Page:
I watched videos this morning: an interview with Stanley Cavell and various others by Fernando Llanos. That last link takes you to a page where you see various of Llanos’s interventions as Videoman, which is simply him, outfitted with projection equipment on his body. Videoman screens videos in public spaces: on blimp-shaped balloons, on monuments, on buildings. There’s lots to say about his work–and I’ll have more to say in other posts–but for the moment there’s one video that I want to make note of.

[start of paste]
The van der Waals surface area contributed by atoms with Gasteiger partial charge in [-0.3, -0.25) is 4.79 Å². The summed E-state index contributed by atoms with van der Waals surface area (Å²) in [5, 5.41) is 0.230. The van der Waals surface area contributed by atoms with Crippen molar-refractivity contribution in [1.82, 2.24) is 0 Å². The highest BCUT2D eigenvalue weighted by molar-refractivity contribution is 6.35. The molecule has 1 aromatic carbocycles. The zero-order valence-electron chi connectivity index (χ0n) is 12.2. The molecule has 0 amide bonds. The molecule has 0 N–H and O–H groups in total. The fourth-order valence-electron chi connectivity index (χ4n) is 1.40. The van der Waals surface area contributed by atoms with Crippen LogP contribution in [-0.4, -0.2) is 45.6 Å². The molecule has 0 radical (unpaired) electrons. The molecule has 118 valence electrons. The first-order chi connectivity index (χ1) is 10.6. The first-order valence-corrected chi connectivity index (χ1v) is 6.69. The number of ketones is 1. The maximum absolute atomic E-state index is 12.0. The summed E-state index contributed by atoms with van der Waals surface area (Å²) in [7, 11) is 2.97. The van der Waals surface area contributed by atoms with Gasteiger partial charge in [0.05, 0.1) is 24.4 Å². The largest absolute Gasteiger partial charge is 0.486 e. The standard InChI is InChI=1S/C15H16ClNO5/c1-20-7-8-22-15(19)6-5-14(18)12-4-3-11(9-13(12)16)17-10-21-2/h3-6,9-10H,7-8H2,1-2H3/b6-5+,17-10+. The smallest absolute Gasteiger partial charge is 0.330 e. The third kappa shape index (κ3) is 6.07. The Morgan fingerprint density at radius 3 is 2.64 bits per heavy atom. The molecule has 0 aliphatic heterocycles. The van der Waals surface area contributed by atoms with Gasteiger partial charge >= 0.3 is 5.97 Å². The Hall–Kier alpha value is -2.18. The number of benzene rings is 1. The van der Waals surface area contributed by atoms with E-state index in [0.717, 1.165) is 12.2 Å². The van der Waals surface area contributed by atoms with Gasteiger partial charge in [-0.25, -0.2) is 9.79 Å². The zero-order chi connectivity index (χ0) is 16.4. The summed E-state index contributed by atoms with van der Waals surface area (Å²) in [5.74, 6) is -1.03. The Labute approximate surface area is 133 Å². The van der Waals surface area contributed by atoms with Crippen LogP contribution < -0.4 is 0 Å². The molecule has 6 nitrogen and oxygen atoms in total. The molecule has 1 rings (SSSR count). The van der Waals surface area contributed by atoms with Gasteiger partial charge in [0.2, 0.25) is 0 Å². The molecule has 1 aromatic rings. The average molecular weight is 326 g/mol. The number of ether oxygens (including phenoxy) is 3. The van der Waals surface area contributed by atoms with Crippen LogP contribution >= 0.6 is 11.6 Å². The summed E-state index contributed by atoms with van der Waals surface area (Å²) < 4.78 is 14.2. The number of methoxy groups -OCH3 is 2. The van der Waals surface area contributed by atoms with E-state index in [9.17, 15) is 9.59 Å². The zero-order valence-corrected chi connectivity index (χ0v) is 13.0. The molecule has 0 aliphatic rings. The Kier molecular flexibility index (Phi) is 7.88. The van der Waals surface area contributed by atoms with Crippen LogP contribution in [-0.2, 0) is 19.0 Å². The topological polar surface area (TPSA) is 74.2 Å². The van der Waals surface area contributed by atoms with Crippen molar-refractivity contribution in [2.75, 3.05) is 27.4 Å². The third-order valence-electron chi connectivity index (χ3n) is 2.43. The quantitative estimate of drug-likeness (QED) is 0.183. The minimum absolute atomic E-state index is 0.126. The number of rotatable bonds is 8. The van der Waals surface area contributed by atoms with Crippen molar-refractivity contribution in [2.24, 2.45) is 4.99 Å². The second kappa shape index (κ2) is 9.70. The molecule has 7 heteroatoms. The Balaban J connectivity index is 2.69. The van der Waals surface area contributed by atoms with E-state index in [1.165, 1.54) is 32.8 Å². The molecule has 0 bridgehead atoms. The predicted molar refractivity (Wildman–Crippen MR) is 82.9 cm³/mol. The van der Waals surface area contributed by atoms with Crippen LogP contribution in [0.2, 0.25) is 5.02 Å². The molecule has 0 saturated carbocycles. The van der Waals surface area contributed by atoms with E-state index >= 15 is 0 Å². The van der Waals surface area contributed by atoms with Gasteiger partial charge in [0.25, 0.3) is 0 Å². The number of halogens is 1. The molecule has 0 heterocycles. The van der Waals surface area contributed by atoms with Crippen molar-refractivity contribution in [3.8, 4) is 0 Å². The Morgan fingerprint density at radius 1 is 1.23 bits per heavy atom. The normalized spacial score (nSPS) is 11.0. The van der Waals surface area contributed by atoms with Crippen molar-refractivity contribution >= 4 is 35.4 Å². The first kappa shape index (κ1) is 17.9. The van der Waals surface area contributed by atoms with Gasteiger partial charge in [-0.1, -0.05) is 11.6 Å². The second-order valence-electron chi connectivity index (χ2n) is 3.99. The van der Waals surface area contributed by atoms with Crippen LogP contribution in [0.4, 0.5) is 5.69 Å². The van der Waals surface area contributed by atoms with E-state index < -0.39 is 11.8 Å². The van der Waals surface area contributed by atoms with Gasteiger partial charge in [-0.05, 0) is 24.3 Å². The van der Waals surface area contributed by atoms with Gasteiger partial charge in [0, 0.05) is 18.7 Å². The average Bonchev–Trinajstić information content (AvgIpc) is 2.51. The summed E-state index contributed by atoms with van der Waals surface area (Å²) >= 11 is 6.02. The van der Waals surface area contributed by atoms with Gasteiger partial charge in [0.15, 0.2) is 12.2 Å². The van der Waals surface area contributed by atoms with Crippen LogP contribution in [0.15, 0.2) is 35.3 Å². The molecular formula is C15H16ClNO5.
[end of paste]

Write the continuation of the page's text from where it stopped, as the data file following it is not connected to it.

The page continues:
The eighth video on Llanos’s site shows him at the Satélite towers. From what I can gather (and I’m still trying to learn about the area), the towers mark an ill-fated attempt at US-style suburbanization in 1950s Mexico. Llanos has a site dedicated to remembering and archiving the project. Perhaps the most interesting link is a video of an ad for Ciudad Satélite, complete with cartoon Martians raving about the development. Some of the material is the same that Llanos projects onto the towers as Videoman. So what he’s done is gather material about Ciudad Satélite and project it onto its architectural remains. He creates redundancy, and also reverses the normal topographical order of the historical record: usually what’s older lies under what’s new, creating a palimpsest, but here the old imaginary is played over the existant architectural surface. The towers become a screen, reminding us of the multiplication of visual surfaces in our lived ecology, even as Llanos reminds us that screens have been around for quite some time. And they also become the site where an archive is put on display. Memory is prosthetic, in other words, and Llanos-as-Videoman implies that the memory stored in lived, human experience is insufficient, necessarily supplemented by his digital and mechanical interventions.